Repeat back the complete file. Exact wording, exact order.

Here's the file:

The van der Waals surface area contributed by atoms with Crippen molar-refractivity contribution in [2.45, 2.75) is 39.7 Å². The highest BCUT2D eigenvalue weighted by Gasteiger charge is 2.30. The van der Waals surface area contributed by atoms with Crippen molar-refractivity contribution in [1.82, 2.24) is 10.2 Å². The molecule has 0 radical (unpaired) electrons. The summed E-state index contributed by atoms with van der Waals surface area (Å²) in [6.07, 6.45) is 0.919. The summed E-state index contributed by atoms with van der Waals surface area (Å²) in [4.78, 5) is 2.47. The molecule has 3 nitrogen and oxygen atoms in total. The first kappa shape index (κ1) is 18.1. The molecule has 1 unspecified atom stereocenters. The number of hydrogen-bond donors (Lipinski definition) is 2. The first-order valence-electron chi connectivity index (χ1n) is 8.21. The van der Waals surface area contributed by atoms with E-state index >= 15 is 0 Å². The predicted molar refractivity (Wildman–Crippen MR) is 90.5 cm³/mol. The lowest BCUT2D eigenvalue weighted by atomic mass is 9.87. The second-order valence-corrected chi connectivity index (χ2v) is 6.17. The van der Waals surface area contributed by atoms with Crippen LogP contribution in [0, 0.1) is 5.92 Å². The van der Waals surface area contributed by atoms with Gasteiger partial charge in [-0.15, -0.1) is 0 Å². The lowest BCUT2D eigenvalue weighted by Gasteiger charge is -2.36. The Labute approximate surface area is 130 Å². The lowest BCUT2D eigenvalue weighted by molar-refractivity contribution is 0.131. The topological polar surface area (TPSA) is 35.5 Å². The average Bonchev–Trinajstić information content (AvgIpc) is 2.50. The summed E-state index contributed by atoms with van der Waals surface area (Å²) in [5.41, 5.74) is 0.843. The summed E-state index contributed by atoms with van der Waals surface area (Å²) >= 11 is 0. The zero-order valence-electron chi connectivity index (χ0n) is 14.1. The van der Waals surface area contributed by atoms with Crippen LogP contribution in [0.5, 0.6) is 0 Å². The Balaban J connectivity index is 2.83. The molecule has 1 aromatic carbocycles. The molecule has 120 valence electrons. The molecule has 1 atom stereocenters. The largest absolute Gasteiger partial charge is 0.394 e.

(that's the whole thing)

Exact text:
The van der Waals surface area contributed by atoms with Crippen molar-refractivity contribution in [2.45, 2.75) is 39.7 Å². The highest BCUT2D eigenvalue weighted by Gasteiger charge is 2.30. The van der Waals surface area contributed by atoms with Crippen molar-refractivity contribution in [1.82, 2.24) is 10.2 Å². The molecule has 0 radical (unpaired) electrons. The summed E-state index contributed by atoms with van der Waals surface area (Å²) in [6.07, 6.45) is 0.919. The summed E-state index contributed by atoms with van der Waals surface area (Å²) in [4.78, 5) is 2.47. The molecule has 3 nitrogen and oxygen atoms in total. The first kappa shape index (κ1) is 18.1. The molecule has 1 unspecified atom stereocenters. The number of hydrogen-bond donors (Lipinski definition) is 2. The first-order valence-electron chi connectivity index (χ1n) is 8.21. The van der Waals surface area contributed by atoms with E-state index >= 15 is 0 Å². The predicted molar refractivity (Wildman–Crippen MR) is 90.5 cm³/mol. The lowest BCUT2D eigenvalue weighted by atomic mass is 9.87. The second-order valence-corrected chi connectivity index (χ2v) is 6.17. The van der Waals surface area contributed by atoms with Crippen LogP contribution in [0, 0.1) is 5.92 Å². The van der Waals surface area contributed by atoms with Gasteiger partial charge in [-0.15, -0.1) is 0 Å². The lowest BCUT2D eigenvalue weighted by Gasteiger charge is -2.36. The Labute approximate surface area is 130 Å². The lowest BCUT2D eigenvalue weighted by molar-refractivity contribution is 0.131. The topological polar surface area (TPSA) is 35.5 Å². The average Bonchev–Trinajstić information content (AvgIpc) is 2.50. The summed E-state index contributed by atoms with van der Waals surface area (Å²) in [5.41, 5.74) is 0.843. The summed E-state index contributed by atoms with van der Waals surface area (Å²) >= 11 is 0. The zero-order valence-electron chi connectivity index (χ0n) is 14.1. The van der Waals surface area contributed by atoms with Crippen LogP contribution in [0.5, 0.6) is 0 Å². The Balaban J connectivity index is 2.83. The molecule has 1 aromatic carbocycles. The molecule has 120 valence electrons. The molecule has 1 atom stereocenters. The largest absolute Gasteiger partial charge is 0.394 e.